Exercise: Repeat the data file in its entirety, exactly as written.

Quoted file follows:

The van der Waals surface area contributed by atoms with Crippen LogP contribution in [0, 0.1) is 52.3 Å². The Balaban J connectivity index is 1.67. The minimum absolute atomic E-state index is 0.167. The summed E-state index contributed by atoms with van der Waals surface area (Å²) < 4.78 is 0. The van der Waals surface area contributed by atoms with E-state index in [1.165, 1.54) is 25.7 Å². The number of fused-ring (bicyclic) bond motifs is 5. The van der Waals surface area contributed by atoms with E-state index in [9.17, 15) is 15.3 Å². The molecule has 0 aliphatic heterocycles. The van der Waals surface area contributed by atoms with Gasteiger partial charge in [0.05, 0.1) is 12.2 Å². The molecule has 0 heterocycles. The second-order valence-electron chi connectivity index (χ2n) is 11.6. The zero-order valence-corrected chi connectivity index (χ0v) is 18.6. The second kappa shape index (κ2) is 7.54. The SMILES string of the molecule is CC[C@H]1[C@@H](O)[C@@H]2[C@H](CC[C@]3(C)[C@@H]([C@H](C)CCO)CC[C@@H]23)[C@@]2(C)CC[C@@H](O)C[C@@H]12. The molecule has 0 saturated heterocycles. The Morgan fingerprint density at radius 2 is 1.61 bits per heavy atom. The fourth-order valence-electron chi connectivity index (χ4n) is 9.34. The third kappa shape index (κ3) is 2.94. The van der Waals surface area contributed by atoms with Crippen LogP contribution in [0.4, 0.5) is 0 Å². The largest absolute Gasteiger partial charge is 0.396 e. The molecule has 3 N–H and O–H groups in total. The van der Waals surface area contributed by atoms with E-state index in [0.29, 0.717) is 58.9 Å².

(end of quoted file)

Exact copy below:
The van der Waals surface area contributed by atoms with Crippen LogP contribution in [0, 0.1) is 52.3 Å². The Balaban J connectivity index is 1.67. The minimum absolute atomic E-state index is 0.167. The summed E-state index contributed by atoms with van der Waals surface area (Å²) < 4.78 is 0. The van der Waals surface area contributed by atoms with E-state index in [1.165, 1.54) is 25.7 Å². The number of fused-ring (bicyclic) bond motifs is 5. The van der Waals surface area contributed by atoms with E-state index in [9.17, 15) is 15.3 Å². The molecule has 0 aliphatic heterocycles. The van der Waals surface area contributed by atoms with Gasteiger partial charge in [0.05, 0.1) is 12.2 Å². The molecule has 0 heterocycles. The second-order valence-electron chi connectivity index (χ2n) is 11.6. The zero-order valence-corrected chi connectivity index (χ0v) is 18.6. The second kappa shape index (κ2) is 7.54. The SMILES string of the molecule is CC[C@H]1[C@@H](O)[C@@H]2[C@H](CC[C@]3(C)[C@@H]([C@H](C)CCO)CC[C@@H]23)[C@@]2(C)CC[C@@H](O)C[C@@H]12. The molecule has 0 saturated heterocycles. The Morgan fingerprint density at radius 2 is 1.61 bits per heavy atom. The fourth-order valence-electron chi connectivity index (χ4n) is 9.34. The third kappa shape index (κ3) is 2.94. The van der Waals surface area contributed by atoms with Crippen LogP contribution in [0.4, 0.5) is 0 Å². The largest absolute Gasteiger partial charge is 0.396 e. The molecule has 3 N–H and O–H groups in total. The van der Waals surface area contributed by atoms with E-state index in [0.29, 0.717) is 58.9 Å².